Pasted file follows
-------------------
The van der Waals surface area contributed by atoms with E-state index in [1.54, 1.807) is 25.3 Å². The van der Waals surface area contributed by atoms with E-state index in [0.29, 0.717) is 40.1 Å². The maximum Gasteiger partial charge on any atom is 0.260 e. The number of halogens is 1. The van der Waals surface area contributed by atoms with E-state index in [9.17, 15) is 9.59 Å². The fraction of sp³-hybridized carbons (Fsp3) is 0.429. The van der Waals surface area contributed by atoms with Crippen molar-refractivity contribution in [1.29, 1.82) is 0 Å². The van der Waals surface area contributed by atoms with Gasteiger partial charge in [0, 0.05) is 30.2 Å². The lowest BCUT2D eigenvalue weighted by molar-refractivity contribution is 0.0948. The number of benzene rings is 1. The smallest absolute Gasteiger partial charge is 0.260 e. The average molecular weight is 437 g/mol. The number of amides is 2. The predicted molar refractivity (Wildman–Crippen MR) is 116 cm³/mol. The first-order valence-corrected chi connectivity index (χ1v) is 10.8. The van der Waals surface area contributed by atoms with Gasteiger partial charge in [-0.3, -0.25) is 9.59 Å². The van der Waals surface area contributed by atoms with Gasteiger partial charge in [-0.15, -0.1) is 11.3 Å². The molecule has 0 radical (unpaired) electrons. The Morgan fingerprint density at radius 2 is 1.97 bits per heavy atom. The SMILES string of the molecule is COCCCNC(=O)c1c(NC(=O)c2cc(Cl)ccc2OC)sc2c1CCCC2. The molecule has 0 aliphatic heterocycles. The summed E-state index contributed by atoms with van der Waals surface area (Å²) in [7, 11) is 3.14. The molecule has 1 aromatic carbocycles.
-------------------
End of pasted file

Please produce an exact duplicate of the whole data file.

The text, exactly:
The van der Waals surface area contributed by atoms with E-state index in [1.54, 1.807) is 25.3 Å². The van der Waals surface area contributed by atoms with E-state index in [0.29, 0.717) is 40.1 Å². The maximum Gasteiger partial charge on any atom is 0.260 e. The number of halogens is 1. The van der Waals surface area contributed by atoms with E-state index in [9.17, 15) is 9.59 Å². The fraction of sp³-hybridized carbons (Fsp3) is 0.429. The van der Waals surface area contributed by atoms with Crippen molar-refractivity contribution in [1.29, 1.82) is 0 Å². The van der Waals surface area contributed by atoms with Gasteiger partial charge in [0, 0.05) is 30.2 Å². The lowest BCUT2D eigenvalue weighted by molar-refractivity contribution is 0.0948. The number of benzene rings is 1. The smallest absolute Gasteiger partial charge is 0.260 e. The average molecular weight is 437 g/mol. The number of amides is 2. The predicted molar refractivity (Wildman–Crippen MR) is 116 cm³/mol. The first-order valence-corrected chi connectivity index (χ1v) is 10.8. The van der Waals surface area contributed by atoms with Gasteiger partial charge in [-0.3, -0.25) is 9.59 Å². The van der Waals surface area contributed by atoms with Gasteiger partial charge in [-0.15, -0.1) is 11.3 Å². The molecule has 0 radical (unpaired) electrons. The Morgan fingerprint density at radius 2 is 1.97 bits per heavy atom. The SMILES string of the molecule is COCCCNC(=O)c1c(NC(=O)c2cc(Cl)ccc2OC)sc2c1CCCC2. The molecule has 0 aliphatic heterocycles. The summed E-state index contributed by atoms with van der Waals surface area (Å²) in [7, 11) is 3.14. The molecule has 1 aromatic carbocycles.